Francois Gourand, Ecole Nationale de la Météorologie, Meteo-France
David Atkinson, International Arctic Research Center; UAF College of Natural Science and Mathematics, Atmospheric Sciences Program

This project is a joint ENM/IARC endeavour.

Alaska France


The sources of meteorological data have never been so numerous and diverse. They are grouped primarily in two distinct types : observation data and data coming from digital models of the atmosphere. The steady growth in computer power has allowed digital models to play an increasingly dominant role in the world of weather forecasting.

Digital models, as complex they can be, cannot account for all physical processes and environmental details. This means that small-scale physical processes must be parametrized, rather than explicitly modeled. Frequent qualitative improvements can be realized by increasing the models' resolution, but this comes at a cost of increased computer time.

The weather station network can never be dense enough to cover the totality of a given territory, and the measurements of a network in any region often reflect the presence of topoclimates that are not accounted for in large-scale models. This is particularly true for complex, sparsely inhabited regions, such as Alaska or the Yukon Territory, in northwestern North America.

There is therefore a real need to develop a tool that can fill the gap existing between the relatively coarse resolution of a fluid dynamic/spectral forecast model and the actual detail present in the landscape. Such a high-resolution "topoclimate" model must consequently rely as much on topoclimatic specificities as on the meterological situation : for this reason a high-resolution (less than 1 km) temperature model that blends landscape features with forecast model output has been developed for subarctic northwestern North America (Alaska and Yukon).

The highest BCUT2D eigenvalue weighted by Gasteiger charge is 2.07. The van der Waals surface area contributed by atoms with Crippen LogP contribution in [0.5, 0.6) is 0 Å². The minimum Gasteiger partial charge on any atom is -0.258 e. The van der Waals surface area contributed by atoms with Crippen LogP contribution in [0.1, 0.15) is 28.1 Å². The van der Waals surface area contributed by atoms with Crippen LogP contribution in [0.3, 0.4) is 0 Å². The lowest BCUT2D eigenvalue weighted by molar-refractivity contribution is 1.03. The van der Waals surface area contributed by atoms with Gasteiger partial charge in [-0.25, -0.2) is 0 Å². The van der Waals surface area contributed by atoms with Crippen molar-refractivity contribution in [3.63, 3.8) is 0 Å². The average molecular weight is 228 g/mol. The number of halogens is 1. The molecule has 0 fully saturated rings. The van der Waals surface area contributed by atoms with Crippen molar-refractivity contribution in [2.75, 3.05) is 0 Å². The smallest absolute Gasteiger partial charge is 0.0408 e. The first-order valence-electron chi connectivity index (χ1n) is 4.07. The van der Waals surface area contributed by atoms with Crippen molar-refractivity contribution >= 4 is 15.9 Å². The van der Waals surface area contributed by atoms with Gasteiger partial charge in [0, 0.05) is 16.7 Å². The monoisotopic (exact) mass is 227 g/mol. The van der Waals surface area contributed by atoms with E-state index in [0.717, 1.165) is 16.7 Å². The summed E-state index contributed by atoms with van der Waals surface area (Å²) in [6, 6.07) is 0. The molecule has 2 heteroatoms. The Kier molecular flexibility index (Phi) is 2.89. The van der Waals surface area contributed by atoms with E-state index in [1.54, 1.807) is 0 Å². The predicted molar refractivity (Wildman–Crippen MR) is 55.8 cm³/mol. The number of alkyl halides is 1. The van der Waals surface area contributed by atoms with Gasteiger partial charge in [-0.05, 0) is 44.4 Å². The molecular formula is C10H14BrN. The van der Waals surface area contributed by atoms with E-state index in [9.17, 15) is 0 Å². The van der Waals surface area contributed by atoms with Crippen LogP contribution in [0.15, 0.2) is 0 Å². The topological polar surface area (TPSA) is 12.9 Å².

A high-resolution global digital elevation model was chosen for this project : the United States Geological Survey "GTOPO30". Its high-resolution 1/120° is then the basis for the model resolution, and allows a quite detailed description of the terrain. The selected weather forecast model is the Global Forecast System, developed and operated by the US National Weather Service (National Oceanic and Atmospheric Administration), because it is a global model, easy to access, reliable, and because it should be supported for some time. By combining these two models, one can account for detailed, topographically driven processes, by computing some derived parameters on the one hand, and accounting for the synoptic meteorological situation on the other hand.

Local characteristics include slope gradient and aspect, maximum gradient to an obstruction, which affects the exposure/shelter of a given location to a wind direction, as well as flow accumulation, which shows how and where the cold air drains during night, or during strong surface inversions. Various algorithms were developed or adapted to account for these effects. These locational elements are then linked with meteorology.

This is done by expressing the meteorological situation in terms of the site-specific parameters identified above. First, elevation plays a major role in the temperature estimate. Combining temperature vertical profiles from GFS and the elevation from GTOPO30 provides a first guess of temperatures at high resolution.